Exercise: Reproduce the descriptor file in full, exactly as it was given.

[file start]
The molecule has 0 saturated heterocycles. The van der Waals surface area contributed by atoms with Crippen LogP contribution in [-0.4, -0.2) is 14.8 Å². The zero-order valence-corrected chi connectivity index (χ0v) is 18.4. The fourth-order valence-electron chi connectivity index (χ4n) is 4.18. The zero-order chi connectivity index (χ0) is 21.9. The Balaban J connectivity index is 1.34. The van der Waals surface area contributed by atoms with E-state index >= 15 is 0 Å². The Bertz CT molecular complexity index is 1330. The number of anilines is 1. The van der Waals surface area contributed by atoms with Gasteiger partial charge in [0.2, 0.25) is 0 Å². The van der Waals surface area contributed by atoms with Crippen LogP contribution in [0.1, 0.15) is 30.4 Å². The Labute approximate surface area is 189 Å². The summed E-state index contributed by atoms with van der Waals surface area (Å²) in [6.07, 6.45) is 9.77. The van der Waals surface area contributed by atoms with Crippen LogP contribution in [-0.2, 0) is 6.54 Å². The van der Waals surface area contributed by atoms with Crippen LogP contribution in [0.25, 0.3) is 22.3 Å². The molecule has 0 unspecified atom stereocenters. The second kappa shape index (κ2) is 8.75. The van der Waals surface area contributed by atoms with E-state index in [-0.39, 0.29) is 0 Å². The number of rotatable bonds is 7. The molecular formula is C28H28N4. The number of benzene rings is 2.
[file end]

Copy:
The molecule has 0 saturated heterocycles. The van der Waals surface area contributed by atoms with Crippen LogP contribution in [-0.4, -0.2) is 14.8 Å². The zero-order valence-corrected chi connectivity index (χ0v) is 18.4. The fourth-order valence-electron chi connectivity index (χ4n) is 4.18. The zero-order chi connectivity index (χ0) is 21.9. The Balaban J connectivity index is 1.34. The van der Waals surface area contributed by atoms with E-state index >= 15 is 0 Å². The Bertz CT molecular complexity index is 1330. The number of anilines is 1. The van der Waals surface area contributed by atoms with Gasteiger partial charge in [0.2, 0.25) is 0 Å². The van der Waals surface area contributed by atoms with Crippen LogP contribution in [0.1, 0.15) is 30.4 Å². The Labute approximate surface area is 189 Å². The summed E-state index contributed by atoms with van der Waals surface area (Å²) in [6.07, 6.45) is 9.77. The van der Waals surface area contributed by atoms with Crippen LogP contribution in [-0.2, 0) is 6.54 Å². The van der Waals surface area contributed by atoms with Crippen LogP contribution in [0.25, 0.3) is 22.3 Å². The molecule has 0 unspecified atom stereocenters. The second kappa shape index (κ2) is 8.75. The van der Waals surface area contributed by atoms with E-state index in [-0.39, 0.29) is 0 Å². The number of rotatable bonds is 7. The molecular formula is C28H28N4. The number of benzene rings is 2.